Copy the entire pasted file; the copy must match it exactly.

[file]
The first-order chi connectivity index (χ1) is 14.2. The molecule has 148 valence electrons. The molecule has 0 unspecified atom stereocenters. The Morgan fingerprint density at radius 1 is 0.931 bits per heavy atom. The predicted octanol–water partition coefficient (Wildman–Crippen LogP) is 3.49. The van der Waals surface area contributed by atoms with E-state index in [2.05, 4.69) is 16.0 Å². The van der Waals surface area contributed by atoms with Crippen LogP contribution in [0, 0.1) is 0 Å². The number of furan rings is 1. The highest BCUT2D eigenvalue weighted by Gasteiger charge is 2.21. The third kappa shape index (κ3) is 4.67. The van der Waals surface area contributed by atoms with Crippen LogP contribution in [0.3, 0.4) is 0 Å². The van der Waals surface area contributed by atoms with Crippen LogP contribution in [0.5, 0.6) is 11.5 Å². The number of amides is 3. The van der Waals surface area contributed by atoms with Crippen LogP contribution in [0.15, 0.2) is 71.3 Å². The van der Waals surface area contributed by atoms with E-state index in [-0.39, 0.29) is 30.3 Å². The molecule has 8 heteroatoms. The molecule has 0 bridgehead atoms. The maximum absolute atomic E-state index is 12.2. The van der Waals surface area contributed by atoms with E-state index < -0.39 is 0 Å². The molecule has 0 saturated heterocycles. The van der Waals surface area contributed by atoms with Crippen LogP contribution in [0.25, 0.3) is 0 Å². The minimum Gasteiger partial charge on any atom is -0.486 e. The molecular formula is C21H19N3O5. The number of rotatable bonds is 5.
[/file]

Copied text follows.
The first-order chi connectivity index (χ1) is 14.2. The molecule has 148 valence electrons. The molecule has 0 unspecified atom stereocenters. The Morgan fingerprint density at radius 1 is 0.931 bits per heavy atom. The predicted octanol–water partition coefficient (Wildman–Crippen LogP) is 3.49. The van der Waals surface area contributed by atoms with E-state index in [2.05, 4.69) is 16.0 Å². The van der Waals surface area contributed by atoms with Crippen LogP contribution in [0, 0.1) is 0 Å². The number of furan rings is 1. The highest BCUT2D eigenvalue weighted by Gasteiger charge is 2.21. The third kappa shape index (κ3) is 4.67. The van der Waals surface area contributed by atoms with Crippen LogP contribution in [0.3, 0.4) is 0 Å². The van der Waals surface area contributed by atoms with Crippen LogP contribution in [0.5, 0.6) is 11.5 Å². The number of amides is 3. The van der Waals surface area contributed by atoms with Crippen LogP contribution in [0.15, 0.2) is 71.3 Å². The van der Waals surface area contributed by atoms with E-state index in [-0.39, 0.29) is 30.3 Å². The molecule has 8 heteroatoms. The molecule has 0 bridgehead atoms. The maximum absolute atomic E-state index is 12.2. The van der Waals surface area contributed by atoms with E-state index < -0.39 is 0 Å². The molecule has 0 saturated heterocycles. The van der Waals surface area contributed by atoms with Crippen LogP contribution in [0.25, 0.3) is 0 Å². The minimum Gasteiger partial charge on any atom is -0.486 e. The molecular formula is C21H19N3O5. The number of rotatable bonds is 5.